But the Government has agreed to safeguard just six of them. The other 181 homes on this quiet, graffiti-free, non-Asbo estate are not being protected.
The owners are just weeks away from a council decision which could lead to almost all of the Excalibur estate being demolished. And for residents like Eddie O’Mahony, 90, who arrived in 1946 and never left, it is time for the biggest battle since, like Hector, he came home from the war.
For there is more at stake here than a warren of old bungalows and the memories of a few hundred Londoners. Here is a healthy riposte to every central planner who believes that society’s future lies in brutalist tower blocks.
Here is a reminder that the modernisers don’t always have the answers. It’s Forties 1, Sixties 0. We should not forget it.
For more than 150,000 homeless, bombed-out families across Britain, these two-bedroom prefabs were meant to be a merely temporary solution at the end of the war. But they were a godsend, too — detached houses with the then astonishing luxury of a garden, a bathroom and a separate indoor loo.
They were designed to last only ten years, just long enough to allow post-war Britain to build all those wonderful new council blocks for homecoming heroes like Hector Murdoch and his family.
As the Sixties unfolded, multi-storey concrete utopias were popping up all over Britain’s metropolitan skylines and most of the prefabs came down.
But as the years went on, the script went badly wrong. Many people found that they hated living in high-rise blocks, no matter how much the architects and the councils told them how lucky they were. In the end, the tower blocks started coming down again.
The Luftwaffe’s destruction of London during the Blitz forced housing authorities to follow the American fashion for prefabricated buildings. The 1944 Housing Act authorised the Government to spend up to £150 million on temporary houses in areas like Lewisham, where more than 1,500 homes had been destroyed during just the first year of conflict.
Cheap and quick to build, the prefab houses were popular with both councils and residents, not least because they were the first buildings many had lived in to have an indoor toilet.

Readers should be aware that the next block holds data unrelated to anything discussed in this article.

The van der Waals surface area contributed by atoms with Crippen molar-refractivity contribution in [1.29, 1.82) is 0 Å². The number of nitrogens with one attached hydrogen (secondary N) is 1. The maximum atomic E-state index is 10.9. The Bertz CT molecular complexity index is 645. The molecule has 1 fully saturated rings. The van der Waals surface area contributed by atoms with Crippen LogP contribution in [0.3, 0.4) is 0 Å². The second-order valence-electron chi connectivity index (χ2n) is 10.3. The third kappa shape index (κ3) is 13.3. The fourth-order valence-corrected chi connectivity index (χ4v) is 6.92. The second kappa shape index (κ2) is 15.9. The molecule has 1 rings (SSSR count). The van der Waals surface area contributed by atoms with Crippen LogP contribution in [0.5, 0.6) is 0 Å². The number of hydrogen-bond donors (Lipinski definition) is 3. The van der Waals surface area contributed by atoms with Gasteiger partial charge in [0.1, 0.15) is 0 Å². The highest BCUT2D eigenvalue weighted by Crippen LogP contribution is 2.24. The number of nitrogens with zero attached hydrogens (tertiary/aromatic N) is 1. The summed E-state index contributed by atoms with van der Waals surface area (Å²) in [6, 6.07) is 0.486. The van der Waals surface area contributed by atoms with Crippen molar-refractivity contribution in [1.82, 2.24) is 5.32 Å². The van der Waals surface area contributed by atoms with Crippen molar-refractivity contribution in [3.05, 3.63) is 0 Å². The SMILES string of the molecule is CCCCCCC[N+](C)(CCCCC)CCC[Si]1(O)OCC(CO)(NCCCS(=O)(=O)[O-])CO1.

It may seem strange by today’s standards but the prefabs quickly became synonymous with comfort and luxury. In fact, the war-time government was so proud of its new idea that it commissioned a prototype to appear at the Tate Gallery in London.
More than 150,000 of these ‘palaces for the people’ were mass produced in sections at a factory and assembled on sites around the country.
But the Excalibur Estate in Catford, consisting of 187 homes and even a prefab church, remains the largest to survive, despite the original tenants being told it would survive for little more than a decade. Yet, the remaining prefabs — and their grateful residents — stayed put.
And that is why so many are determined to stay here at Catford’s Excalibur estate — so-called because the roads have incongruous Arthurian names liked Baudwin and Pelinore.
It is not just about the buildings. It is about preserving a way of life which, they argue, is anything but prefabricated.
‘Round here, people still look after each other. Say “hello” to a stranger anywhere else and they think you’re a nutter. But not here. We’re old school,’ says retired building manager, Jim Blackender. ‘There’s a waiting list to live here. On the other estates, there’s a waiting list, too — to get out.’
But Excalibur is also a headache for the local council, a nose-thumbing contradiction of every rule in the modern Town Hall handbook.